By Olukayode Babalola, Lafia
The Centre for Social Change and Economic Development Nigeria (CSCED) says it is training 600 farmers and herders on alternative feedstock and commercial opportunities from its value chain development in Nasarawa state to mitigate farmers/herders crisis in the state.
Prof. Olusola Aderinola, Project Facilitator for the Non Governmental Organization (NGO) and an animal scientist disclosed this in an interview with the News Agency of Nigeria (NAN) in Lafia on Monday.
Aderinola said that the aim of the training is to reduce or bring an end to conflict between herders and farmers by training them especially the herders or livestock farmers on how to maximize alternative resources for their livestock thereby reducing conflict with crop farmers.
“They will be trained on how to produce multi nutrients drugs by themselves, how to produce silage for their cattle and how to prepare urea and so on. All the materials have been given to the extension agents,” he said.
He explained that the NGO has trained 20 agricultural extension workers who will in turn train 30 farmers/herders each in strategic locations across the three senatorial zones of the state to adopt the steps so as to reduce or end the conflict between farmers and herders in the state.
“Last year we had a training with the extension agents here. This year we organised a step down training with them and some materials distributed to them for training of the crop farmers and livestock herders.
“We want them to be well trained in all the resources available locally and how they can adapt and utilize it so that they don’t go to farms of crop owners to destroy them. They can also preserve most of these resources for use during the dry season when the conflict is usually high.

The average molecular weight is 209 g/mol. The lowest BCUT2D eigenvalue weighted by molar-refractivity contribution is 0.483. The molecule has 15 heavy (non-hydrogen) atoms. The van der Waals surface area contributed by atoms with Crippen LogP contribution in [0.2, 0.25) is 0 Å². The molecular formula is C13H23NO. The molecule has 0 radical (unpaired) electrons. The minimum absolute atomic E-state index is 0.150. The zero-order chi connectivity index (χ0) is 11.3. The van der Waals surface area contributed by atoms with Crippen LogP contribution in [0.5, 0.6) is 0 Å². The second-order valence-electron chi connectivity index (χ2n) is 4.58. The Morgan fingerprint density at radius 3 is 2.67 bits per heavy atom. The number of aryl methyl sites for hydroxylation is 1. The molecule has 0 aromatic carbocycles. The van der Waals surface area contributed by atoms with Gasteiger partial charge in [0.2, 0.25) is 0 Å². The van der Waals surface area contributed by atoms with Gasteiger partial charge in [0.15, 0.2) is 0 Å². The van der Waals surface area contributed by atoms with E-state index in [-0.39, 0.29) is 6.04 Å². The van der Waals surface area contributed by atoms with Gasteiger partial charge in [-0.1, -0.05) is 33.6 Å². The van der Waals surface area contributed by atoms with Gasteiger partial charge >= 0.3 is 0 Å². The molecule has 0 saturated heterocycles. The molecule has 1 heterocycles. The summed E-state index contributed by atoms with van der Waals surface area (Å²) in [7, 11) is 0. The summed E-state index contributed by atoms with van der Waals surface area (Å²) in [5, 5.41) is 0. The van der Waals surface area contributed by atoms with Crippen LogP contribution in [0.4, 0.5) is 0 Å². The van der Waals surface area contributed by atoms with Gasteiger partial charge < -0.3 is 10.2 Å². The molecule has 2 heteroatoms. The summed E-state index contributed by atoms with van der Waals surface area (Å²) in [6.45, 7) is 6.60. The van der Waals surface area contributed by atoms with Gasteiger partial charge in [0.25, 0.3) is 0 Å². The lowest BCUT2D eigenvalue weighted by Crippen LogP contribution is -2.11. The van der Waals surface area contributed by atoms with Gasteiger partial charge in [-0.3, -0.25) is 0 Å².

“The extension agents will today be meeting with farmers and herders in the fields to start stepping down the training” he said.
Aderinola added that the training is being conducted in collaboration with with the Food and Agricultural Organization (FAO) and the ministries of Agriculture of Taraba, Benue and Nasarawa states where the programme is being implemented.
In an another interview with NAN, Mr Ibrahim Ogiri, Team Leader of the extension agents in the state explained that the crop farmers are further trained on how to liaise, understand and build a cordial relationship while also supporting the herders by allowing livestock animals to graze their crop residues.
“We are changing their mindsets and telling them that the leftover crops in the farms after harvesting are still important and useful. They can be processed, stored and sold out or given to the herder just to create a cordial relationship between them,” he said.
He described the training as impactful and capable of changing the mindset of both parties towards working together and making good use of the local resources available for their mutual benefit.
He said the formulation of alternative feeds using ammonia, urea and aroma therapy would help to reduce the conflict over natural resources and enhance nutrition for the animals and fertility of land for the farmers.